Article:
Obiit, Aldworth, October 6th, 1892

The moonlight lay with glory on his face
    About whose bed in grief the nation bowed,
    And darkly flew the wild October cloud:
Sobbed the pale morn, and came with faltering pace
    As if it feared to lift a dead man’s shroud;
    And all the streams made lamentation loud.

But such majestic calm was in his look
    As seemed to say, ‘Why weeping o’er me bend,
    Or bid me longer here on earth attend
Whose home is Heaven?’  His hand held Shake-
        speare’s book—
    Shakespeare, so soon to greet him as a friend!
    And so he went companioned, to the end.

Then to the poet, crowned with power and years,
    One bore the wreath of immortality,
    And laid his chaplet of green laurel by.
Wept England; over-seas a land in tears
    For its own bard, caught up the bitter cry
    That rings right round the world when singers die.

For he, the music-maker of the earth,
    Who ruled of right by sound’s melodious sway,
    Who still within his heart had words to say,
Turned to the home whence all his song had birth;
    The first, last, Laureate of a golden day,
    Untouched by time, passed painlessly away.

But as men sorrowed for the glory gone,
    And the dark dumbness fallen upon the time,
    There rang from Heaven triumphant angel-chime,
And voices cried, “Behold the twain are one,
    The friend beloved, who left him ere his prime,
    The friend who made Love’s great Memorial Rhyme.”

And lo! at ending of that heavenly psalm
    The silent sunshine flooded all the lea,
    The golden leaf scarce fluttered from the tree,
The distant ocean lay in autumn-calm;
    There was “no moaning at the bar,” when he—
    Our princely poet-soul, put out to sea.

But we are left disconsolate; no lyre
    To sound a people’s glory, soothe its pain,
    No trumpet-call to chivalry again,
No words of subtlest feeling, finest fire
    To keep us still a nation, and no strain
    To bring new Knowledge to a wiser reign.

He was true patriot, and his soul was set
    To give our England flowers of song for weeds.
    He planted well, he scattered fruitful seeds;
He showed us love was more than coronet,
    And in the jarring of a hundred creeds
    Taught life and truth were hid in noble deeds.

Yet most that purest passion for a maid
    And manly love with maiden virtue crowned,
    Availed to keep our social fabric sound;
And loving Arthur well, he well pourtrayed
    That kingliest Arthur of the Table Round,
    Who entered Heaven to heal him of Earth’s wound.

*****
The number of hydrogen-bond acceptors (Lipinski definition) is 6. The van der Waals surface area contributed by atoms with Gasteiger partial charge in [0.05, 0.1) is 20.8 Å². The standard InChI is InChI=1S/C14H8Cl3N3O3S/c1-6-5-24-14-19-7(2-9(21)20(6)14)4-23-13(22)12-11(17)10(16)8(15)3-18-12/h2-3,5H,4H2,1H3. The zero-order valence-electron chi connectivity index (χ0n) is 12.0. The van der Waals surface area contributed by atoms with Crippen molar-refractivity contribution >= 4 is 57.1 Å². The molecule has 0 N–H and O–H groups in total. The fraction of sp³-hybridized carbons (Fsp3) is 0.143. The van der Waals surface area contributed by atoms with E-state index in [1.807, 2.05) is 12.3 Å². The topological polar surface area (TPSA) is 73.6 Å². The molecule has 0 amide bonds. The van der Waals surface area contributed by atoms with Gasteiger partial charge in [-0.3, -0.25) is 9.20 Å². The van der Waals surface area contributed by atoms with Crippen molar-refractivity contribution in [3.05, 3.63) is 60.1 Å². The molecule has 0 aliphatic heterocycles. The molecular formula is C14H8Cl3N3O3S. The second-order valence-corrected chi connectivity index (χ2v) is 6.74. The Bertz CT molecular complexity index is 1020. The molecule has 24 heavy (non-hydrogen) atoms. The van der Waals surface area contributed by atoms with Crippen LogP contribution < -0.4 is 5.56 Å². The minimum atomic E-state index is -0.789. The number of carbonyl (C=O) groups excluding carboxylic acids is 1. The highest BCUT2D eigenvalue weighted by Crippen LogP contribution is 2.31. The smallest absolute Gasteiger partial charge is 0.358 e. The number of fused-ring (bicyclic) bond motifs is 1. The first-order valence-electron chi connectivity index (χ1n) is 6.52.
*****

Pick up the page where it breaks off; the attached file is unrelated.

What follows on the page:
And he has entered Heaven by earth unharmed;
    Years could not blanch a single lock with grey,
    Time could not steal a single bolt away,
Nor blunt the sword wherewith his soul was armed:
    But from this shore, whereon he might not stay,
    His music nevermore shall die away.

Now he is gone, who up the windy ways
    Followed the shepherd to the bleating fold;
    Who, when the level plain was laid in gold,
Ran with the reapers, learnt their Doric phrase,
    And to his great iambic’s stately mould
    Caught back rich words that never can grow old.

Now he is gone, who spoke with Greece and Rome,
    And took the herdsman’s sunny pipe, and played
    Idyllic music fit for English shade;
Who in his ocean-sounding island home
    Walked with the mighty Homer unafraid,
    And Saxon metre to his thunder made.

I shall not find his welcome at the home,
    Nor front those searching eyes that when we met
    Would ask what father’s-features lingered yet;
Nor mark the sun-browned ample forehead’s dome,
    Strong Norman mouth-swirls, cheeks whereon was set
    The powerful seal of the Plantagenet.

I shall not press that soft and tender hand,
    Nor hear far off his rich voice like a bell
    Ring after crying “Friend! farewell, farewell!”
Nor see the dreaming dark-cloaked poet stand
    Like some Velasquez figure in the dell,
    Where o’er his face full shadow rose and fell.

Friends! we no more shall climb the darkened down
    And hear him measure music to the beat
    Of summer seas reverberant at his feet;
Never in orchard-garden overblown
    With spice of rose and lily, and  made sweet
    With song of birds, can share his arbour seat,

And listen to the tale of boyhood days
    Not quite forgotten, in the Lincoln land
    Of corn that yellowed to the yellow sand,
Where first he strove to win a mother’s praise
    By warbling with his brother, hand in hand,
    The wild-wood notes her heart could understand,

Or move from boyhood’s day and personal theme
    To hint of curious workmanship confessed
    In some great thought his labour had expressed,
To talk of nations, and the poet’s dream
    Of England, free, pure, faithful, self-possessed,
    His fears for Modred’s battle in the West.

With him we cannot claim the moorland walk
    And watch the sunlight shoot athwart the rain,